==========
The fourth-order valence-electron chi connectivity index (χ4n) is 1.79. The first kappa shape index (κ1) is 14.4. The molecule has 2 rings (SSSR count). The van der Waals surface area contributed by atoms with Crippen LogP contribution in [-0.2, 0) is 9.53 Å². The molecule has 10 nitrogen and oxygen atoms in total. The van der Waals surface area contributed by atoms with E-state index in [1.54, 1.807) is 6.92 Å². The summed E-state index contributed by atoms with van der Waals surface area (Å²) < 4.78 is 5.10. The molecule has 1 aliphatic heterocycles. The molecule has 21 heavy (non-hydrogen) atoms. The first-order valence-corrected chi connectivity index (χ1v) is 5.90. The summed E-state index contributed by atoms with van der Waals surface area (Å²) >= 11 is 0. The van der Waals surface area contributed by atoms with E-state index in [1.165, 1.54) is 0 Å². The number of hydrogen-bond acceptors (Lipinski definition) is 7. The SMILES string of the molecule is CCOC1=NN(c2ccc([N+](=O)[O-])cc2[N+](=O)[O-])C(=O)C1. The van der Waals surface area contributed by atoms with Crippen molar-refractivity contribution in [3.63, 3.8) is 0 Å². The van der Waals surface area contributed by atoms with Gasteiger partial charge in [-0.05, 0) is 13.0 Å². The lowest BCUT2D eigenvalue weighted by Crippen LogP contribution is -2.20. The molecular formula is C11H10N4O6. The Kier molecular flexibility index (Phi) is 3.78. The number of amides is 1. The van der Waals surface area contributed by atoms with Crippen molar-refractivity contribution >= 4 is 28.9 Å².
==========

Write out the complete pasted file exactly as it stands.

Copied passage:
The fourth-order valence-electron chi connectivity index (χ4n) is 1.79. The first kappa shape index (κ1) is 14.4. The molecule has 2 rings (SSSR count). The van der Waals surface area contributed by atoms with Crippen LogP contribution in [-0.2, 0) is 9.53 Å². The molecule has 10 nitrogen and oxygen atoms in total. The van der Waals surface area contributed by atoms with E-state index in [1.54, 1.807) is 6.92 Å². The summed E-state index contributed by atoms with van der Waals surface area (Å²) < 4.78 is 5.10. The molecule has 1 aliphatic heterocycles. The molecule has 21 heavy (non-hydrogen) atoms. The first-order valence-corrected chi connectivity index (χ1v) is 5.90. The summed E-state index contributed by atoms with van der Waals surface area (Å²) >= 11 is 0. The van der Waals surface area contributed by atoms with E-state index in [1.165, 1.54) is 0 Å². The number of hydrogen-bond acceptors (Lipinski definition) is 7. The SMILES string of the molecule is CCOC1=NN(c2ccc([N+](=O)[O-])cc2[N+](=O)[O-])C(=O)C1. The van der Waals surface area contributed by atoms with Crippen molar-refractivity contribution in [3.63, 3.8) is 0 Å². The van der Waals surface area contributed by atoms with Gasteiger partial charge in [-0.05, 0) is 13.0 Å². The lowest BCUT2D eigenvalue weighted by Crippen LogP contribution is -2.20. The molecular formula is C11H10N4O6. The Kier molecular flexibility index (Phi) is 3.78. The number of amides is 1. The van der Waals surface area contributed by atoms with Crippen molar-refractivity contribution >= 4 is 28.9 Å².